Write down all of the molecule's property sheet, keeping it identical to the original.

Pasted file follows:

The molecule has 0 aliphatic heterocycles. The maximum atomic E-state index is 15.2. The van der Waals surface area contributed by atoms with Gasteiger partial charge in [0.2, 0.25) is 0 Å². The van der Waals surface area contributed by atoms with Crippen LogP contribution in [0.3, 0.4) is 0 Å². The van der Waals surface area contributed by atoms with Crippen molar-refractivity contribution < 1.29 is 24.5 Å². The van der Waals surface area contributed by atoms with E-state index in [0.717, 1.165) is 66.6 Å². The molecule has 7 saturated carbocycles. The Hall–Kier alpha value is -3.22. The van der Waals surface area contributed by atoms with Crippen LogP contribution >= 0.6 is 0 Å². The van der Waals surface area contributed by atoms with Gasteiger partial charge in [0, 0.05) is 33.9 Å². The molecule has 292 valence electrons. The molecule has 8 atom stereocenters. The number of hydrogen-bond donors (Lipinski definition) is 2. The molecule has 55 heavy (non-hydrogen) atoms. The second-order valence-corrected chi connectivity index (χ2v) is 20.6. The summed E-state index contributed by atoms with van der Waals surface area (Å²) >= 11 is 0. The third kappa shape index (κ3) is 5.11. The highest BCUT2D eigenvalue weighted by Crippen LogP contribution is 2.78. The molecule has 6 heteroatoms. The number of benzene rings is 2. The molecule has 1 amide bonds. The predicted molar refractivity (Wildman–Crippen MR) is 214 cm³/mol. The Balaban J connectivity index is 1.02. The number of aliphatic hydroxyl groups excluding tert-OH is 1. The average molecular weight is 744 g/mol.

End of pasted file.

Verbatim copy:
The molecule has 0 aliphatic heterocycles. The maximum atomic E-state index is 15.2. The van der Waals surface area contributed by atoms with Gasteiger partial charge in [0.2, 0.25) is 0 Å². The van der Waals surface area contributed by atoms with Crippen LogP contribution in [0.3, 0.4) is 0 Å². The van der Waals surface area contributed by atoms with Crippen molar-refractivity contribution < 1.29 is 24.5 Å². The van der Waals surface area contributed by atoms with E-state index in [0.717, 1.165) is 66.6 Å². The molecule has 7 saturated carbocycles. The Hall–Kier alpha value is -3.22. The van der Waals surface area contributed by atoms with Crippen LogP contribution >= 0.6 is 0 Å². The van der Waals surface area contributed by atoms with Gasteiger partial charge in [0, 0.05) is 33.9 Å². The molecule has 292 valence electrons. The molecule has 8 atom stereocenters. The number of hydrogen-bond donors (Lipinski definition) is 2. The molecule has 55 heavy (non-hydrogen) atoms. The second-order valence-corrected chi connectivity index (χ2v) is 20.6. The summed E-state index contributed by atoms with van der Waals surface area (Å²) >= 11 is 0. The third kappa shape index (κ3) is 5.11. The highest BCUT2D eigenvalue weighted by Crippen LogP contribution is 2.78. The molecule has 6 heteroatoms. The number of benzene rings is 2. The molecule has 1 amide bonds. The predicted molar refractivity (Wildman–Crippen MR) is 214 cm³/mol. The Balaban J connectivity index is 1.02. The number of aliphatic hydroxyl groups excluding tert-OH is 1. The average molecular weight is 744 g/mol.